Friday mystery object #345 answer

Last week I gave you this squee squamate to have a go at identifying:

As usual the comments were insightful and bang on target, with a correct identification by Chris, jennifermacaire, sallie reynolds and Allen Hazen. In the comments there was even a link to a very useful paper provided by jennifermacaire and a mention of the value of the tail-tip shape as a way of distinguishing between species of flying gecko.

Unfortunately the end of this specimen’s tail was hidden behind a label, so it wasn’t visible in any photos, but if it was it would show that this is a Common Flying Gecko Ptychozoon kuhli Stejneger, 1902. Distinctive tail-tips aside, the comments also picked up on some very interesting points about gliding replies. As Allen Hazen mentions:

… So gliding with a patagium along the side of the body (not supported by the arms and legs as it is in typical mammalian gliders) has evolved at least FOUR times in reptiles (reptilia sensu very lato): these guys, Draco, Kueneosaurus, and another fossil form I can’t remember the name of. …

Which is both interesting and pertinent to the main reason I picked this object, as it’s one of the specimens I selected for the temporary exhibition Jurassic Skies we just opened at the National Museum of Ireland at our Collins Barracks site, which is about the origins of flight in dinosaurs (i.e. birds).

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Gliding lizards don’t have much to do with the origin of birds directly, but the high frequency with which they seem to pop up is a good indicator that there’s a clear benefit to being at least partially air-worthy.

Escaping predators, reaching inaccessible food and exploiting otherwise hard-to-reach habitats can all play a role in tempting animals into the air. The interesting thing that I’ve realised from doing this exhibition is that we’re currently in a bit of a dull patch when it comes to flying critters.

In the Jurassic the pterosaurs dominated the skies, with birds arising and finding a niche despite being newcomers to the aerial scene. By the Cretaceous both birds and pterosaurs were very diverse, with giant Quetzalocoatlus pterosaurs the size of a small plane and toothed and toothless birds living in a variety of habitats.

The K-T boundary mass extinction seems to have wiped out a huge amount of vertebrate diversity in the skies and despite the huge number of bird species alive today, the diversity of forms seems lower than it has in the past.

If you happen to be in Dublin before 24th March 2019 I suggest popping over to the Collins Barracks museum site to take a look at the exhibition. It’s free and it offers a chance to see some of our specimens that have never been on display before, plus a rather lovely new model of Archaeopteryx that we commissioned for the show.20181211_162925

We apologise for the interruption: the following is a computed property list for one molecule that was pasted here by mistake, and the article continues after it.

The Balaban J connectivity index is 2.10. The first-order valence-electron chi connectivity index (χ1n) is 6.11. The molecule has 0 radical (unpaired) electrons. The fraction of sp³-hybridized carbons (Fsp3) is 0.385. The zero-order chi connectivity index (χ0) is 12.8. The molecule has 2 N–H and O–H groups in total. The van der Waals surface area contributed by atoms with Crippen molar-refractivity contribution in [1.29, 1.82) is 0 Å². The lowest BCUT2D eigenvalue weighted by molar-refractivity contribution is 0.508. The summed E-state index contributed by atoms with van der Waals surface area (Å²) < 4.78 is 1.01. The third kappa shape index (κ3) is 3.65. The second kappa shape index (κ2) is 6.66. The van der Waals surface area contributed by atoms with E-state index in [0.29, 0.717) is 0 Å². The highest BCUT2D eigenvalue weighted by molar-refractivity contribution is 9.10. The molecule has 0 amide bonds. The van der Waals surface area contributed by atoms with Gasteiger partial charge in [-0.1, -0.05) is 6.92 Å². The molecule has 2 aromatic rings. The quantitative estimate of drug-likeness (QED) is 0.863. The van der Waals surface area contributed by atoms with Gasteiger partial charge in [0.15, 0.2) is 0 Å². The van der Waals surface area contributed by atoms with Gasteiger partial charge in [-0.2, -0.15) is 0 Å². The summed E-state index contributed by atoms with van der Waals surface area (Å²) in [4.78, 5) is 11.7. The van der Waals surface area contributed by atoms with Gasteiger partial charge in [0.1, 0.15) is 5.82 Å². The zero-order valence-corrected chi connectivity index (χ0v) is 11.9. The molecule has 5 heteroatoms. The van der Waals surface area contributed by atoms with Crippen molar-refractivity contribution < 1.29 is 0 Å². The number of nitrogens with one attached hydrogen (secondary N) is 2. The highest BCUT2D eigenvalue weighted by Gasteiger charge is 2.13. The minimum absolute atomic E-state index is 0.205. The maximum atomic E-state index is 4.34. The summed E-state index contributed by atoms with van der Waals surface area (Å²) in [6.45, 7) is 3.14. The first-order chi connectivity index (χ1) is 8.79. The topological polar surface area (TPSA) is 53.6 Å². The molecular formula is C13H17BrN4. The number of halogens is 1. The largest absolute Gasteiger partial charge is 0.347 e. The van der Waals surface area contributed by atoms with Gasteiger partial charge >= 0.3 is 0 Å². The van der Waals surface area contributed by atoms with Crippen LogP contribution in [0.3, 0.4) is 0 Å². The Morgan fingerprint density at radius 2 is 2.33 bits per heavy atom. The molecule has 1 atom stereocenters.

Dinosaur Eggshibition!

It’s been a while since I last wrote much on my blog, apart from the regular Friday mystery object. Mainly that’s because I’ve been busy getting to grips with a new collection at the Grant Museum of Zoology, where I am now the Curator. Just before I left my previous job at the Horniman Museum & Gardens I curated an exhibition that has a nice Eastery link (which will become apparent), that I thought might be worth writing about.

The exhibition is a touring show developed under the title Hatching The Past, which was brought to my attention by palaeontologist, science blogger and old friend Dr Dave Hone who’s a lecturer at Queen Mary University of London. I went to the Città della Scienza in Naples with some colleagues from the Horniman to take a look (which is an interesting story in its own right, since the main part of the museum had been burned down by the Mafia in 2013).

Despite the suboptimal exhibition space in Naples (thanks to the fact that the building it was meant to be displayed in was a pile of charcoal), the quality of the science, the objects in the exhibition and the vibrant and exciting artwork by the awesome palaeoartist Luis Rey made it well worth considering for the Horniman, which tries to get in a blockbuster temporary exhibition every year.

This exhibition focuses on the eggs, offspring and parental care of dinosaurs. A family focus is right up the Horniman’s street, and that’s what led to the change in the exhibition title, to bring more focus on that family element, without losing sight of the DINOSAURS!


Star of the exhibition

Of course, making an exhibition intellectually fit into a museum takes more than just changing the name, so the temporary exhibitions at the Horniman include objects from the permanent collection, with links to activities and other content. So while working out my notice from the Horniman I was feverishly selecting objects and writing text to help build that link before I left.


It has to be said that seeing members of the public engaging with your work is incredibly satisfying, so when the exhibition opened in February I was delighted to see people reading my text and really getting interested in the objects I’d picked to tell the story of parental care in living animal groups.


I was also keen to take the opportunity to help the Horniman build closer links with one of their patrons (and a living legend for pretty much every naturalist out there), Sir David Attenborough, who kindly agreed to loan the Elephant Bird egg he found when filming Zoo Quest in Madagascar. This for me is the ultimate version of an egg hunt.

Have a great Easter weekend – I hope you get all the eggs you could ask for!